Trade-related impact of LDC graduation for Cambodia and Zambia

The Project at A Glance

In 2021, both Cambodia and Zambia met the criteria for LDC graduation, and The two countries will be considered for graduation in 2024 at the Triennial Review, provided that the countries continue to meet the criteria.
With funding from the WTO, International Economics Consulting Ltd. (IEC) drafted two country-specific analyses of the trade-related impacts of LDC graduation for Cambodia and Zambia. The overall objective of this assignment was to understand and assess the impact of LDC graduation on market access and with regard to compliance with WTO Agreements.

What We Found

The Cambodian economy has undergone significant transformation over the last decade, making the country one of the fastest-growing economies in Southeast Asia. The country’s growth has been driven by exports of textiles and apparel, bicycles, and gold, among others. Some of the country’s largest export destinations include the United States, the European Union, Singapore, and China. Cambodia enjoys preferential market access owing to its LDC status and through numerous free trade agreements such as the Regional Comprehensive Economic Partnership (RCEP).
Likewise, over the last 20 years, Zambia has recorded remarkable economic growth, with an average GDP growth of 8.8 percent between 2000 and 2020. Some of the commodities most exported by the country include mineral products and agricultural raw materials. Zambia also currently enjoys preferential market access with its biggest trading partners owing to its status as a least developed country (LDC).

Our Strategy and Impact

Graduating from LDC status may have considerable ramifications on exports from both countries. With regard to exports to the United States, Zambia will continue to benefit from preferential market access under the US African Growth Opportunity Act (AGOA) as the scheme is not contingent on LDC status. At the level of the European Union, both Cambodia and Zambia would no longer qualify for the Everything But Arms (EBA) scheme. In fact, Cambodia has already been suspended from the EBA scheme.
Zambia could still retain certain preferences with the EU if it signs the interim Economic Partnership Agreement concluded between the EU and Eastern and Southern African countries. Alternatively, Zambia can also benefit from the EU’s General Scheme of Preferences (GSP) even if it does not sign a free trade agreement with the EU.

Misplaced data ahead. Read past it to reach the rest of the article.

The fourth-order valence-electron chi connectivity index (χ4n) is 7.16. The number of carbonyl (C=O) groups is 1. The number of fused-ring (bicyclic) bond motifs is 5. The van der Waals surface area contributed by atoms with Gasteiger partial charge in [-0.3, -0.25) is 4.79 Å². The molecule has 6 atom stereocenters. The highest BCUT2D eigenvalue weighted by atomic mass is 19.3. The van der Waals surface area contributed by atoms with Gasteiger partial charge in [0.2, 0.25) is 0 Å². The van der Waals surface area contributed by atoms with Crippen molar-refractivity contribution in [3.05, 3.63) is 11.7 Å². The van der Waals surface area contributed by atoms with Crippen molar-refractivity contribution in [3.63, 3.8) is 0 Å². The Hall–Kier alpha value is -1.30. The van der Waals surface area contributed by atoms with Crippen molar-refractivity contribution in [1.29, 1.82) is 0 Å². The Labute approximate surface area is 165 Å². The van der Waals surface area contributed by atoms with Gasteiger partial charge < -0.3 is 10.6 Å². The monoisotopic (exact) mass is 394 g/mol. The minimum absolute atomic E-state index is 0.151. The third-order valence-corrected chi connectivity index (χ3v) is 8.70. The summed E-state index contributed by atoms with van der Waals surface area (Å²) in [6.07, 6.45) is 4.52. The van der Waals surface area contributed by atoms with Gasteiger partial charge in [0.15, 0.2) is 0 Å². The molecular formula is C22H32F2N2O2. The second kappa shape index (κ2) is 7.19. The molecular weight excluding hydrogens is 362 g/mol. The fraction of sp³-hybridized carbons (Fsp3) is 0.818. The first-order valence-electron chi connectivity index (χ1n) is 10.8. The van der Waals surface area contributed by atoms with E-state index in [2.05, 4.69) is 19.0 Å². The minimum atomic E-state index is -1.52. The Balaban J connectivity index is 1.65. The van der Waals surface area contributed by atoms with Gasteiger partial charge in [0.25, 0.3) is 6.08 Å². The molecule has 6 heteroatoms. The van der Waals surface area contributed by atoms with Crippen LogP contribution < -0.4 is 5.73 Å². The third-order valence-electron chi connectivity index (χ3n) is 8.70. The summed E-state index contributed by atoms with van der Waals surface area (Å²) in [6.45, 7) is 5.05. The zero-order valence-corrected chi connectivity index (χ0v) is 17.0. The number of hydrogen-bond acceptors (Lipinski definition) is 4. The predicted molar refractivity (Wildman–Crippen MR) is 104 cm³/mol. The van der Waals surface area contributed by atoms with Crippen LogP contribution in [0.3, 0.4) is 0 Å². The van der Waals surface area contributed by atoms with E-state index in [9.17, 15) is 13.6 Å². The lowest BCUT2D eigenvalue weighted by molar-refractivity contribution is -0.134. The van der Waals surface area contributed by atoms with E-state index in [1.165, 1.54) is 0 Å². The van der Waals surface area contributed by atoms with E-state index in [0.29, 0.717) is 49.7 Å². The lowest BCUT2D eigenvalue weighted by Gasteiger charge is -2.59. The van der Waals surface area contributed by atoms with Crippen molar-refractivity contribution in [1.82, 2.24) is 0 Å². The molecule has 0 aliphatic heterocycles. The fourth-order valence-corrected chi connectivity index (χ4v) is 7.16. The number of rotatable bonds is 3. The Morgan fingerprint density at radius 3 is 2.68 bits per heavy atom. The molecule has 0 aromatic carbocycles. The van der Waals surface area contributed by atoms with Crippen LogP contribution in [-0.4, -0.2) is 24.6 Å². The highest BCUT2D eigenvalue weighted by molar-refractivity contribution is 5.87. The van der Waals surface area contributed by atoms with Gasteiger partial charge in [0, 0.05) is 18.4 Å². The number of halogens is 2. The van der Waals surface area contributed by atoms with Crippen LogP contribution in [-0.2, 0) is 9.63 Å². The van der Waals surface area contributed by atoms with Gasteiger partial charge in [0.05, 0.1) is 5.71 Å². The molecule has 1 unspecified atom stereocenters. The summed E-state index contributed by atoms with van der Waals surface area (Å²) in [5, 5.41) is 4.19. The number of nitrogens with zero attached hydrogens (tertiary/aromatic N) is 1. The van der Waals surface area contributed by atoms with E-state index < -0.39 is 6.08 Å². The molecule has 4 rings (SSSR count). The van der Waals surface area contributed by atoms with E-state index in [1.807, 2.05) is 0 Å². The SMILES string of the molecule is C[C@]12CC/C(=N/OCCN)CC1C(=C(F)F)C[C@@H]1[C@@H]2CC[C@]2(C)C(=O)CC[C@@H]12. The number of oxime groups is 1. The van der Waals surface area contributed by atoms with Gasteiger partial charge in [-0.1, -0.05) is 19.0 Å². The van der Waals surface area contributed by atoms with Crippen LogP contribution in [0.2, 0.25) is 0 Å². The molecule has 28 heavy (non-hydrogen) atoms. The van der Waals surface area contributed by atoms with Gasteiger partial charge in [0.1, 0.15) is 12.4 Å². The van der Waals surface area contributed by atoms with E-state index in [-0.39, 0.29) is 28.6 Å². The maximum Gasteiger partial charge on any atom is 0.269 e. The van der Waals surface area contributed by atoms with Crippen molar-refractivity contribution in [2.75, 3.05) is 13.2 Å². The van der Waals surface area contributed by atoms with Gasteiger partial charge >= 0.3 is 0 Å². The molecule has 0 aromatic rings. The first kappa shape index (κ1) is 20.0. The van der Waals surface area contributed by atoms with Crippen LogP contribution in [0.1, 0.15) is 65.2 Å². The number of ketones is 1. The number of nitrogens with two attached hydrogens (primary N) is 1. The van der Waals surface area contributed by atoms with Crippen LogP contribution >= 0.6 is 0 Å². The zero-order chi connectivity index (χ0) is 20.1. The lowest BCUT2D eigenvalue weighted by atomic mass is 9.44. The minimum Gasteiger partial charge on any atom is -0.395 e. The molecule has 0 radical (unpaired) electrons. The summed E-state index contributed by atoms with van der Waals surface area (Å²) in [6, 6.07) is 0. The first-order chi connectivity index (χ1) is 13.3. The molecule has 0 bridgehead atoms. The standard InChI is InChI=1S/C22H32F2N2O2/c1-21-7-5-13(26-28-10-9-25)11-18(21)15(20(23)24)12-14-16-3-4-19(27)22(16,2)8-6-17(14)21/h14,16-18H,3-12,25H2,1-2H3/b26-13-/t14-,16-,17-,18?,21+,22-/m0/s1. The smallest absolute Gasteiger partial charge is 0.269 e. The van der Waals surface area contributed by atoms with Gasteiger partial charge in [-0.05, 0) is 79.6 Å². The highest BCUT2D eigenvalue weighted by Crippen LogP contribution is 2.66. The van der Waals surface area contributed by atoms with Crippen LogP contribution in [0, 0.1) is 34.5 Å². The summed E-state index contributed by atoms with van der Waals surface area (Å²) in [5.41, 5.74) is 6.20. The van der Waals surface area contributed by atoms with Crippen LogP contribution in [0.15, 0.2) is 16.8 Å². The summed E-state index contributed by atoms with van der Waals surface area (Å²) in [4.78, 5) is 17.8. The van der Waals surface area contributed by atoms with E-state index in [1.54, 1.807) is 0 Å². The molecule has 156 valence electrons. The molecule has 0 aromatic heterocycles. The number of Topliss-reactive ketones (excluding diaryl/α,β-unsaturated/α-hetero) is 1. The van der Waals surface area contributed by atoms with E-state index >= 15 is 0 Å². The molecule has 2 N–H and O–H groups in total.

At the multilateral level, both Cambodia and Zambia will face stricter requirements and obligations with regard to their membership at the WTO. They will need to submit their notifications for domestic support under the Agreement on Agriculture annually, rather than on a bilateral basis, as is currently the case for LDCs. The two countries will also have to comply with the obligations of the Agreement on Trade-Related Aspects of Intellectual Property Rights (TRIPS).

Our Core Solutions

With the rapid proliferation of trade agreements worldwide, there are new market and investment opportunities for countries to explore. We prepare clients to navigate trade and investment negotiations and advocate for their best interests. We also provide customised advocacy solutions for sustainable growth. From determining our clients’ specific requirements and interests to designing an effective strategy, we represent and advocate for our clients in various trade-related matters and facilitate coordination between different organisations.

Related Projects

Expert input on Cross-regional exchange on trade and sustainable de...

EU Rules of Origin: Practical Implications for Economic Operators

Identification of key priorities and implementing partners for Trad...

Study of Economic Powerhouse Opportunities between Australia and In...

Developing a framework for supporting the performance of Trade in S...

Evaluation of Capacity Building Project on Trade Facilitation and t...

Project Areas